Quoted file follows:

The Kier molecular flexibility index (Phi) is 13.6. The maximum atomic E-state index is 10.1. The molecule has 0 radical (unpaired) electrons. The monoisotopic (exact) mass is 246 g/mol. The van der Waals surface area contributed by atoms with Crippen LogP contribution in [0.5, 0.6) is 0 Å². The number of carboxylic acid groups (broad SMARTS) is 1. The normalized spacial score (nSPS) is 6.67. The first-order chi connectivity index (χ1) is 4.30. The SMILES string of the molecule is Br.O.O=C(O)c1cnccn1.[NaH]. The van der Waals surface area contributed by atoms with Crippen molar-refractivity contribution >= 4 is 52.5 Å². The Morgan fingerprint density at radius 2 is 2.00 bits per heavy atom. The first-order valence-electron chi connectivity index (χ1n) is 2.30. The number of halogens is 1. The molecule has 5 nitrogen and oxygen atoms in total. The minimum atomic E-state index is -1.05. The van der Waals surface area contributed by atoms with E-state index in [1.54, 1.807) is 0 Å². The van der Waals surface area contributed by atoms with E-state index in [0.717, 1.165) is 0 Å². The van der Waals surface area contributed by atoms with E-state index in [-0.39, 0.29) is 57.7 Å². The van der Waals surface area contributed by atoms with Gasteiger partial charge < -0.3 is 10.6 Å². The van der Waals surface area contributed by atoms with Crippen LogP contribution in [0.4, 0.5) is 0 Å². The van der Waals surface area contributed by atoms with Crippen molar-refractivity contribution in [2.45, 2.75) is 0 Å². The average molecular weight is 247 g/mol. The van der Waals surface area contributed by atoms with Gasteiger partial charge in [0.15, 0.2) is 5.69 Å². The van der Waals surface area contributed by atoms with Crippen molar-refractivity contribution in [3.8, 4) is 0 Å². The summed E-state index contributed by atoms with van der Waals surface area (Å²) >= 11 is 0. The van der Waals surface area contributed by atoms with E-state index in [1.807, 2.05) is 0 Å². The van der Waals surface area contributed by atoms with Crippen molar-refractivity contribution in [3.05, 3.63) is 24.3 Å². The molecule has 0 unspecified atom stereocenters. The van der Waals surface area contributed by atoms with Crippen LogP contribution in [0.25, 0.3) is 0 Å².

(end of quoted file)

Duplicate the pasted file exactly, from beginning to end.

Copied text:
The Kier molecular flexibility index (Phi) is 13.6. The maximum atomic E-state index is 10.1. The molecule has 0 radical (unpaired) electrons. The monoisotopic (exact) mass is 246 g/mol. The van der Waals surface area contributed by atoms with Crippen LogP contribution in [0.5, 0.6) is 0 Å². The number of carboxylic acid groups (broad SMARTS) is 1. The normalized spacial score (nSPS) is 6.67. The first-order chi connectivity index (χ1) is 4.30. The SMILES string of the molecule is Br.O.O=C(O)c1cnccn1.[NaH]. The van der Waals surface area contributed by atoms with Crippen molar-refractivity contribution >= 4 is 52.5 Å². The Morgan fingerprint density at radius 2 is 2.00 bits per heavy atom. The first-order valence-electron chi connectivity index (χ1n) is 2.30. The number of halogens is 1. The molecule has 5 nitrogen and oxygen atoms in total. The minimum atomic E-state index is -1.05. The van der Waals surface area contributed by atoms with E-state index in [1.54, 1.807) is 0 Å². The van der Waals surface area contributed by atoms with E-state index in [0.717, 1.165) is 0 Å². The van der Waals surface area contributed by atoms with E-state index in [-0.39, 0.29) is 57.7 Å². The van der Waals surface area contributed by atoms with Gasteiger partial charge < -0.3 is 10.6 Å². The van der Waals surface area contributed by atoms with Crippen LogP contribution in [0.4, 0.5) is 0 Å². The van der Waals surface area contributed by atoms with Crippen molar-refractivity contribution in [2.45, 2.75) is 0 Å². The average molecular weight is 247 g/mol. The van der Waals surface area contributed by atoms with Gasteiger partial charge in [0.15, 0.2) is 5.69 Å². The van der Waals surface area contributed by atoms with Crippen molar-refractivity contribution in [3.8, 4) is 0 Å². The summed E-state index contributed by atoms with van der Waals surface area (Å²) >= 11 is 0. The van der Waals surface area contributed by atoms with E-state index in [1.807, 2.05) is 0 Å². The van der Waals surface area contributed by atoms with Crippen molar-refractivity contribution in [3.05, 3.63) is 24.3 Å². The molecule has 0 unspecified atom stereocenters. The van der Waals surface area contributed by atoms with Crippen LogP contribution in [0.25, 0.3) is 0 Å².